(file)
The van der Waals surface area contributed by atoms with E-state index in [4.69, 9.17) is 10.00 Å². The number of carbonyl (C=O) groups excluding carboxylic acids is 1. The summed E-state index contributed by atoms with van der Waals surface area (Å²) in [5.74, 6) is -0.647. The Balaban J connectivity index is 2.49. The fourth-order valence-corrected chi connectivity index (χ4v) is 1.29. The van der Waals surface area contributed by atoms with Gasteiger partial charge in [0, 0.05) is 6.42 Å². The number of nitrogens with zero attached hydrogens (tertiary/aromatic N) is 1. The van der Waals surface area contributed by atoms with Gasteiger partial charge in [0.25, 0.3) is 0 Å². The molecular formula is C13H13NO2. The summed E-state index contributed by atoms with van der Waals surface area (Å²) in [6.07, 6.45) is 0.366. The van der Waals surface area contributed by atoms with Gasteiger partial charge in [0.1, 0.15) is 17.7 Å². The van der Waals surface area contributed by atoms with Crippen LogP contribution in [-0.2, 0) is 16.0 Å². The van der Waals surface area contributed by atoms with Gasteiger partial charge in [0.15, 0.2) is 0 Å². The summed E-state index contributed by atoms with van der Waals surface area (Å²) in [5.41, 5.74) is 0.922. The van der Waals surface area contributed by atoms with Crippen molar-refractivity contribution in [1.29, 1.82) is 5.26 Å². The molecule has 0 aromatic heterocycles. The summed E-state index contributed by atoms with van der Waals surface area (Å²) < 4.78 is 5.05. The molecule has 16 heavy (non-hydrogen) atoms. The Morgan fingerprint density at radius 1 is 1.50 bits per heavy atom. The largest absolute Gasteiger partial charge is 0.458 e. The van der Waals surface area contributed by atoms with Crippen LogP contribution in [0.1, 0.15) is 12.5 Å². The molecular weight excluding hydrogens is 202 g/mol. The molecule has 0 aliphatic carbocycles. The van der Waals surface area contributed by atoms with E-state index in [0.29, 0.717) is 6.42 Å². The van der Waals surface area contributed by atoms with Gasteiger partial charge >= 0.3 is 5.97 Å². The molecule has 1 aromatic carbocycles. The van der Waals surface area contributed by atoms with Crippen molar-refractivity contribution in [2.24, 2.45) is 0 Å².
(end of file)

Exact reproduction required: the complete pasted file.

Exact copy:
The van der Waals surface area contributed by atoms with E-state index in [4.69, 9.17) is 10.00 Å². The number of carbonyl (C=O) groups excluding carboxylic acids is 1. The summed E-state index contributed by atoms with van der Waals surface area (Å²) in [5.74, 6) is -0.647. The Balaban J connectivity index is 2.49. The fourth-order valence-corrected chi connectivity index (χ4v) is 1.29. The van der Waals surface area contributed by atoms with Gasteiger partial charge in [0, 0.05) is 6.42 Å². The number of nitrogens with zero attached hydrogens (tertiary/aromatic N) is 1. The van der Waals surface area contributed by atoms with Gasteiger partial charge in [0.25, 0.3) is 0 Å². The molecular formula is C13H13NO2. The summed E-state index contributed by atoms with van der Waals surface area (Å²) in [6.07, 6.45) is 0.366. The van der Waals surface area contributed by atoms with Gasteiger partial charge in [0.1, 0.15) is 17.7 Å². The van der Waals surface area contributed by atoms with Crippen LogP contribution in [-0.2, 0) is 16.0 Å². The van der Waals surface area contributed by atoms with Gasteiger partial charge in [0.15, 0.2) is 0 Å². The summed E-state index contributed by atoms with van der Waals surface area (Å²) in [5.41, 5.74) is 0.922. The van der Waals surface area contributed by atoms with Crippen molar-refractivity contribution in [1.29, 1.82) is 5.26 Å². The molecule has 0 aromatic heterocycles. The summed E-state index contributed by atoms with van der Waals surface area (Å²) < 4.78 is 5.05. The molecule has 16 heavy (non-hydrogen) atoms. The Morgan fingerprint density at radius 1 is 1.50 bits per heavy atom. The largest absolute Gasteiger partial charge is 0.458 e. The van der Waals surface area contributed by atoms with Crippen LogP contribution in [0.1, 0.15) is 12.5 Å². The molecular weight excluding hydrogens is 202 g/mol. The molecule has 0 aliphatic carbocycles. The van der Waals surface area contributed by atoms with E-state index in [0.29, 0.717) is 6.42 Å². The van der Waals surface area contributed by atoms with Gasteiger partial charge >= 0.3 is 5.97 Å². The molecule has 1 aromatic carbocycles. The van der Waals surface area contributed by atoms with Crippen molar-refractivity contribution in [2.24, 2.45) is 0 Å².